Modi’s silence on Manipur ends, but on what terms?

Modi’s silence on Manipur finally ended in the Parliament, although it didn’t come with any tectonic shift but the usual lambasting of the Congress party.

Indian Prime Minister Narendra Modi finally broke his silence on the northeastern state of Manipur, which has been engulfed by ethnic violence since May 2023. Mr Modi’s silence on Manipur was criticised during a scathing attack by the Indian National Congress (INC) Member of the Parliament (MP) A Bimol Akoijam, who has been elected from the state. Mr Akoijam highlighted the “civil war-like situation” prevailing in the state for over a year and the government’s total apathy.

While Mr Modi’s silence on Manipur was finally broken, it resulted in a customary blaming of the INC for “politicising the Manipur issue.” 

Did Mr Modi’s response come out in favour of the Manipuri people or was it just another episode of the blame game played by his ruling Bharatiya Janata Party (BJP)?

Modi’s routinely finger-pointing to the Congress

Mr Modi openly blamed the INC for “taking advantage” of the Manipur issue in the Parliament. Attacking the opposition he said, “Stop politicising the Manipur issue, one day Manipur will reject you.”

In the 2024 Lok Sabha elections, Mr Modi’BJP and its ally, Naga People’s Front, were voted out from the Inner and Outer Manipur constituencies respectively, giving an easy win to the INC candidates amid the ongoing conflict in the state.

Mr Modi also inculpated the Congress for the imposition of the President’s rule, ten times, in the state during its tenure. He said, “Congress should not forget that because of these reasons, the President’s rule had to be imposed ten times… and this has not happened in our tenure.” 

Six out of the ten times that the President’s rule was invoked in Manipur, were in the late 1960s and 1970s. The impositions had come during a period when there was prevailing political instability in Manipur and a surge in the number of political parties opposing the INC. 

Mr Modi claimed that over 500 people have been arrested and more than 11,000 first information reports (FIRs) have been filed since the violence erupted in the state. He also claimed that the situation in Manipur is “coming to normalcy” with schools and other institutions reopening. 

The INC’s general secretary Jairam Ramesh, highlighting the rampant “tense situation” in Manipur, attacked the prime minister for this remark after “months of absolute silence.” He criticised Mr Modi for not meeting the political leaders of the state since the violence broke out in May 2023. 

Mr Jairam was not the only one to criticise Mr Modi’s silence on Manipur for a year. Other Opposition MPs took jibes at the prime minister in the Parliament to speak on Manipur. 

Opposition’s robust criticism of Mr Modi’s silence on Manipur

The most influential speech, which forced Mr Modi to break his silence on Manipur, came from the Inner Manipur MP, Mr Akoijam, who defeated the BJP’s Thounaojam Basantakumar in the 2024 Lok Sabha elections. 

Mr Akoijam expressed his anguish by stating, “The silence on Manipur tragedy is not unique, it is a reflection of this general continuity of colonialism. A national party like BJP will be comfortable with the silence in Manipur.” 

He urged the leader of the house, “If you hear the anxiety and pain in my voice please go back and see the 60,000 people languishing in relief camps, don’t talk about Partition Remembrance Day till then.”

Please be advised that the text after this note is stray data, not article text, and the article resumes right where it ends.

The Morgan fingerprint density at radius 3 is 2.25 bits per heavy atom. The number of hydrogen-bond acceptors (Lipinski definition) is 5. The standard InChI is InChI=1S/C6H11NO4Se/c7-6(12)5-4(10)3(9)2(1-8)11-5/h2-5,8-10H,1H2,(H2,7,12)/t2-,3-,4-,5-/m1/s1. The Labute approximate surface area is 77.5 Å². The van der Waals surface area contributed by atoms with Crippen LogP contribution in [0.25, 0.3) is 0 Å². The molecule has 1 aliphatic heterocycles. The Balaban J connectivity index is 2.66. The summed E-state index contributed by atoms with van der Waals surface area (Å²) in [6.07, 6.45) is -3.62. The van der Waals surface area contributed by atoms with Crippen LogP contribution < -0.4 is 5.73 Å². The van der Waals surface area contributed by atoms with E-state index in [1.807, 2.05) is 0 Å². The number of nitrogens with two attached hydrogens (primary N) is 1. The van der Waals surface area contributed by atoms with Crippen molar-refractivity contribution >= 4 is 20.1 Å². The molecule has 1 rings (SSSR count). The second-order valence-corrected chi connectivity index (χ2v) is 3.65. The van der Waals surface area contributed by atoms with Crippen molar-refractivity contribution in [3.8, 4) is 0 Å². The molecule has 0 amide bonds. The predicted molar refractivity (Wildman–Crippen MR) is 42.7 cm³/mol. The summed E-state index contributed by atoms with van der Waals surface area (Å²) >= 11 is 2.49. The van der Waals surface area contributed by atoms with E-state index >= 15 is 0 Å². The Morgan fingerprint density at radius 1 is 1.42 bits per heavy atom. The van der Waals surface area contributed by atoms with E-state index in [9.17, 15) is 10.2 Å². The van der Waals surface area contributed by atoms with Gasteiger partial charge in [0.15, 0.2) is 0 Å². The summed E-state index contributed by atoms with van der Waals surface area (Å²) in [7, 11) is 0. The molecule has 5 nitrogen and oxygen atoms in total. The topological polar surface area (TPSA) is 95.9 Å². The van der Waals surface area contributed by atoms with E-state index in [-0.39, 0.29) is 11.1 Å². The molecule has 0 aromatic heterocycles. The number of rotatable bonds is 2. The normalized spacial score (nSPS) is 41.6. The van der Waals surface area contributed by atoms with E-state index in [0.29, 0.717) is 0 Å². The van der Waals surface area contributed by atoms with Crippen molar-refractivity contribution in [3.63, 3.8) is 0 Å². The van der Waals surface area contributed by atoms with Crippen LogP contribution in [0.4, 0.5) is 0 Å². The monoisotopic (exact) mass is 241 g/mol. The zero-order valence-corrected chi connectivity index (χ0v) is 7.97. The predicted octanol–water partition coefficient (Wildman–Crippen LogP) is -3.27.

The MP also vocalised that hurt and anger “has thrown a nobody like me to be part of this temple of democracy, beating the BJP cabinet minister” and exhorted the nationalist party to say “that Manipur is a part of India and we care for the people of that State.”

INC MP Praniti Shinde spotlighted “a gross display of the PM’s insensitivity and lack of empathy towards the burning issue of Manipur.”

Rajya Sabha MP and the deputy leader of Shiv Sena UBT, Priyanka Chaturvedi, acclaimed that “it should’ve been PM Modi’s duty to visit Manipur after forming his government…” instead of visiting Italy. 

Mr Modi visited Italy, as his first foreign trip in his third consecutive term, to attend the G7 Summit this June. 

Ms Chaturvedi underlined that the prime minister’s words in the parliament are “hollow and fact-free.”

Manish Tewari, Congress MP from Chandigarh in his speech highlighted that the catastrophic situation in Manipur is a living example of the saffron party’s communal politics in the last 10 years.

Mahua Moitra, an Opposition MP from Krishnanagar, noted that during his election campaign, Mr Modi used words like “Musalman, Mulla, madrasa, mutton, machhli (fish) and mangalsutra, but not once did they mention Manipur.”

INC president Mallikarjun Kharge also repeated the same narrative in the Rajya Sabha.  

Mr Modi’s forced response to the opposition’s condemnation of his silence on Manipur chiefly addressed ‘Congress’s fault.’ Where does the real issue of Manipur go from here? 

What’s next for Mr Modi in light of Manipur’s outcry? 

The pressure of the Opposition forced Mr Modi to speak in the Parliament on the situation in Manipur. But the ethnic violence in Manipur isn’t the only issue the battered state is facing now.

Manipur has been submerged because of massive flash floods for a month, amid dire conditions of living due to the ongoing violence and is screaming out for help and attention. It has been urging those in power to act to save Manipur. 

Mr Modi’s silence on Manipur violence was long, it’s to be seen how much time his government takes to act on the flood and provide the people with some temporary relief.

A journalist interested in national and international news. She aspires to highlight the common people's concerns through human interest stories and deep-dive articles on geopolitics.

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